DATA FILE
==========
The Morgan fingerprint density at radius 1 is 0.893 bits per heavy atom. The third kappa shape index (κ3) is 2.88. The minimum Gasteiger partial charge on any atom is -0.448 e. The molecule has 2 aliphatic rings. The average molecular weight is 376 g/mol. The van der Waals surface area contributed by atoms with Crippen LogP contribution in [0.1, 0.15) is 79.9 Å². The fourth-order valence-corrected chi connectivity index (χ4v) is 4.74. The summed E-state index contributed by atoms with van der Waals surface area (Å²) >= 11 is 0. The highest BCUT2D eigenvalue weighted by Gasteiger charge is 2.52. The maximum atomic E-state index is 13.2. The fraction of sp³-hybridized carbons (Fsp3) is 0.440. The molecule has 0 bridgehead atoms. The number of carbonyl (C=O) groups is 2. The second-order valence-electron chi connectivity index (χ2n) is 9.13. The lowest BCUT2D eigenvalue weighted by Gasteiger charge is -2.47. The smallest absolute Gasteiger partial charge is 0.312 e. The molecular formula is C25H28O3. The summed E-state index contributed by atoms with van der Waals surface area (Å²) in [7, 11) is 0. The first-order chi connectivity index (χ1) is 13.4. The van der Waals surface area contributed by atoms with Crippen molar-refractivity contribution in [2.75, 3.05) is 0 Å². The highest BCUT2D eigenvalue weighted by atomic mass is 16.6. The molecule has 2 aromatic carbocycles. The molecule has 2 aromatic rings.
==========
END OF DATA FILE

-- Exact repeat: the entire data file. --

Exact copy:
The Morgan fingerprint density at radius 1 is 0.893 bits per heavy atom. The third kappa shape index (κ3) is 2.88. The minimum Gasteiger partial charge on any atom is -0.448 e. The molecule has 2 aliphatic rings. The average molecular weight is 376 g/mol. The van der Waals surface area contributed by atoms with Crippen LogP contribution in [0.1, 0.15) is 79.9 Å². The fourth-order valence-corrected chi connectivity index (χ4v) is 4.74. The summed E-state index contributed by atoms with van der Waals surface area (Å²) >= 11 is 0. The highest BCUT2D eigenvalue weighted by Gasteiger charge is 2.52. The maximum atomic E-state index is 13.2. The fraction of sp³-hybridized carbons (Fsp3) is 0.440. The molecule has 0 bridgehead atoms. The number of carbonyl (C=O) groups is 2. The second-order valence-electron chi connectivity index (χ2n) is 9.13. The lowest BCUT2D eigenvalue weighted by Gasteiger charge is -2.47. The smallest absolute Gasteiger partial charge is 0.312 e. The molecular formula is C25H28O3. The summed E-state index contributed by atoms with van der Waals surface area (Å²) in [7, 11) is 0. The first-order chi connectivity index (χ1) is 13.4. The van der Waals surface area contributed by atoms with Crippen molar-refractivity contribution in [2.75, 3.05) is 0 Å². The highest BCUT2D eigenvalue weighted by atomic mass is 16.6. The molecule has 2 aromatic carbocycles. The molecule has 2 aromatic rings.